The Community Preservation Committee looks forward to establishing a budget framework and priorities for the use of Community Preservation Act funds in Brookline.  For information about CPA in Brookline, see Brookline's CPA Funding page.

Meeting Schedule

The Community Preservation Committee will usually hold meetings on the 2nd Monday of the month at 6:30 PM.  Please see below for the scheduled dates for 2023:

January 30th
February 13th
March 13th
April 10th
May 8th
June 12th
July 10th
August 14th
September 11th
October 16th
November 13th
December 11th

Eligibility Application Round 1

  • Applicant: Robert King CPE-2023-000002
  • Organization: Brookline DPW
  • Category: Recreation
  • Location: Beacon Street
  • Request: $1,000,000
  • Total Project Cost: $3,000,000


"The Bridle Path project area is the entire length of Beacon Street within the Town of Brookline: from Ayr Road to Saint Mary’s Street (See Appendix A: Site Map). While the path itself is proposed in the median on Beacon Street, the adjacent roadway and intersections as well as connections to existing bicycle and pedestrian facilities at cross-streets and end of the corridor are included within the project area.

Beacon Street is a principal urban arterial and a critical route to downtown Boston from Chestnut Hill, Newton, and other western suburbs. Beacon Street is also part of the Boston Marathon Route, approaching the final stretch into Boston’s Back Bay. It is a critical component of Brookline’s transportation network, as both an arterial road and the route of the MBTA Green Line’s C Line.

Beacon Street is a key commercial corridor in Brookline, linking four commercial areas: Cleveland Circle, Washington Square, Coolidge Corner, and Saint Mary/ Lower Beacon Street. The study area coincides with the Beacon Street Historic District, included in the U.S. National Register of Historic Places since 1985.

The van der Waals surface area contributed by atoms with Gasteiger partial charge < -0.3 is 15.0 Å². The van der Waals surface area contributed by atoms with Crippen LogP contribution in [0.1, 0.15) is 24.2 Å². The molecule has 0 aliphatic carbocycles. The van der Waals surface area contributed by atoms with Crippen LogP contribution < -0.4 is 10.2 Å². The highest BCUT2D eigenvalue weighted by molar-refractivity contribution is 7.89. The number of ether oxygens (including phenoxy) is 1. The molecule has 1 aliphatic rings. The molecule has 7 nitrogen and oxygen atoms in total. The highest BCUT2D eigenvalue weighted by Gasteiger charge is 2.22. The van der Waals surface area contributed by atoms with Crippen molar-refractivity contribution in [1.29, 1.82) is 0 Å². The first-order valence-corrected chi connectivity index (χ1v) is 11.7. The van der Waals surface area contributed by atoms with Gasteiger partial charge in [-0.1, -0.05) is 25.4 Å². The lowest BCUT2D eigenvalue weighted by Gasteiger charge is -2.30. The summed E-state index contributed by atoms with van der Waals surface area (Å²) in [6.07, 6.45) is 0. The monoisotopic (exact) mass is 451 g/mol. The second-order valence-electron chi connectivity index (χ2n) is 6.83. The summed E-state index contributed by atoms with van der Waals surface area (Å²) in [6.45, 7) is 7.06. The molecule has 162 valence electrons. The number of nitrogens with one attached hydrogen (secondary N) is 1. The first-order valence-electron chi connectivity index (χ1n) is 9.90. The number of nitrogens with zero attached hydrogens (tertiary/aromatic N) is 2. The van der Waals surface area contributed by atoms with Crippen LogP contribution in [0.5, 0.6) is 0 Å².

In the Olmsted’s 1896 design, the “bridleway” ran parallel to the trolley tracks and provided designated space for horseback riders separate from the carriageways, sidewalks, and the rail right of way. As motor vehicles came to dominate the street in the twentieth century, the space of the bridleway was re-purposed for parking. Today, head-in angled parking extends almost the full length of the street along the railway median, and the street lacks consistent, safe facilities for biking.

In 2018, the Brookline Town Meeting adopted a resolution to “study the feasibility of restoring the Olmsted bridle path along the median of Beacon Street in Brookline”. Public promotion of the Bridle Path built broad support for the project, leading to the Town’s commission of Toole Design Group in 2021 to conduct a feasibility study and develop conceptual design alternatives of the Bridle Path.

This project’s intent is to reinstate the Olmsted bridleway as a facility for multimodal active transportation and a linear park, represents more than a historic restoration interest; the Bridle Path objectives are contemporary for inclusive, safe streets and climate change mitigation that align with the Town’s larger urban planning and sustainability goals.